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October 31, 2014

'At the Movies' Replaces Lyons, Mankiewicz: Will It Work?

by Andrew Scott, posted Aug 6th 2009 1:00PM
At the MoviesFor Ben Lyons and Ben Mankiewicz, the balcony is closed.

After only a year on the job, the duo has been dropped from hosting the weekend movie review show 'At the Movies,' according to ABC News. They'll be replaced by film critics A.O. Scott (The New York Times) and Michael Phillips (Chicago Tribune), effective Sept. 5.

As hosts, Lyons and Mankewicz received a big thumbs down from their peers. Lyons in particular was the subject of a great deal of bad press, such as a 2008 LA Times piece asking the question "Is Ben Lyons the most hated film critic in America?" Many -- including those at the website StopBenLyons.com -- took issue with Lyons' reviews, particularly 2007's 'I Am Legend,' which he called one of the greatest movies ever made.At the MoviesFor Ben Lyons and Ben Mankiewicz, the balcony is closed.

After only a year on the job, the duo has been dropped from hosting the weekend movie review show 'At the Movies,' according to ABC News. They'll be replaced by film critics A.O. Scott (The New York Times) and Michael Phillips (Chicago Tribune), effective Sept. 5.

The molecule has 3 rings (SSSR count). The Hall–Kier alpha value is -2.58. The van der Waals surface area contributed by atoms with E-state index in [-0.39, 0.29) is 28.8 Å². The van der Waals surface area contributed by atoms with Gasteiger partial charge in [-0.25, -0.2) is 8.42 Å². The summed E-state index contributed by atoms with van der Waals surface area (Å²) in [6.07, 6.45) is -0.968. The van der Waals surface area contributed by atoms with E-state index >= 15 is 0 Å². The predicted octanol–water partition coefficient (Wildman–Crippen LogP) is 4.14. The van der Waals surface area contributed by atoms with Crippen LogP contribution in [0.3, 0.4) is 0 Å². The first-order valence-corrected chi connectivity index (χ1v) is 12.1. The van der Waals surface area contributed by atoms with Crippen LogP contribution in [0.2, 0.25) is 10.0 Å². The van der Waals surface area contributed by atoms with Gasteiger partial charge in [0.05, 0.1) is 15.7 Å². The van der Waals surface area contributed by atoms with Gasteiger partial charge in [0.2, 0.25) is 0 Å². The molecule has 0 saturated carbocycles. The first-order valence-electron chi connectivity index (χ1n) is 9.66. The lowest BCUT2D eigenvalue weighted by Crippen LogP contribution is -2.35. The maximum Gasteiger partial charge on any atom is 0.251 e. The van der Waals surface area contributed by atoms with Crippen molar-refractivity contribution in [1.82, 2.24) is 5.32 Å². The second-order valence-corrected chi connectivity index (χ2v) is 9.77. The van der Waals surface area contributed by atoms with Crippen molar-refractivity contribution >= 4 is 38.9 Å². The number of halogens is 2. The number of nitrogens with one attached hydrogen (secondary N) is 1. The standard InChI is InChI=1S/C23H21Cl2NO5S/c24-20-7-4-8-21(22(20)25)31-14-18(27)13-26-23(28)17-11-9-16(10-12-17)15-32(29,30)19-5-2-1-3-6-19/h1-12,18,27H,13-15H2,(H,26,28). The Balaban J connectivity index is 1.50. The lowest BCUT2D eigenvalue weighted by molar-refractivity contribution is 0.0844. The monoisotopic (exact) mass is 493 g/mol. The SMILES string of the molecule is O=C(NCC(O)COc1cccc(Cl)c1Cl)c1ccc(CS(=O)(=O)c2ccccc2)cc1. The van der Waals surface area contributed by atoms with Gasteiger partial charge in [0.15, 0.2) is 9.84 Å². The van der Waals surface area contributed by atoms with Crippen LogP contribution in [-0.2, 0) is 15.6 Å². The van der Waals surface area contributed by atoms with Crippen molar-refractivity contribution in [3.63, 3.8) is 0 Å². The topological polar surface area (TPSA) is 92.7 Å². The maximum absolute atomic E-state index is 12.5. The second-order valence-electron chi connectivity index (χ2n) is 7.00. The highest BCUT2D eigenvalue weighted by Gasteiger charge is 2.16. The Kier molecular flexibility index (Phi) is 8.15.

As hosts, Lyons and Mankewicz received a big thumbs down from their peers. Lyons in particular was the subject of a great deal of bad press, such as a 2008 LA Times piece asking the question "Is Ben Lyons the most hated film critic in America?" Many -- including those at the website StopBenLyons.com -- took issue with Lyons' reviews, particularly 2007's 'I Am Legend,' which he called one of the greatest movies ever made.

Even Roger Ebert, who originated 'At the Movies' with Gene Siskel in 1975, seemed unhappy with his replacements (Ebert left the show in 2006 due to his battle with thyroid cancer). Some have speculated that the points made in his 2008 article, 'Roger's Little Rule Book,' were targeted directly at Lyons.

Brian Frons, president of daytime for the Disney-ABC Television group, promises that moving forward, the show will return to its roots. "We've decided to return the show to its original essence – two traditional film critics discussing current motion picture and DVD releases," he said in a statement.

Both Scott and Phillips are throwbacks to the Siskel and Ebert era. Scott has been a film critic at the Times for 10 years; Phillips has been with the Tribune since 2002. They've also appeared as guest hosts before, opposite Richard Roeper, so they should be a natural fit for the camera.

What it will ultimately come down to is chemistry, something Siskel and Ebert always had, no matter how many times they disagreed on a movie.

The question remains: Will Scott and Phillips be able to fill their shoes? Or are there more bad reviews to come?

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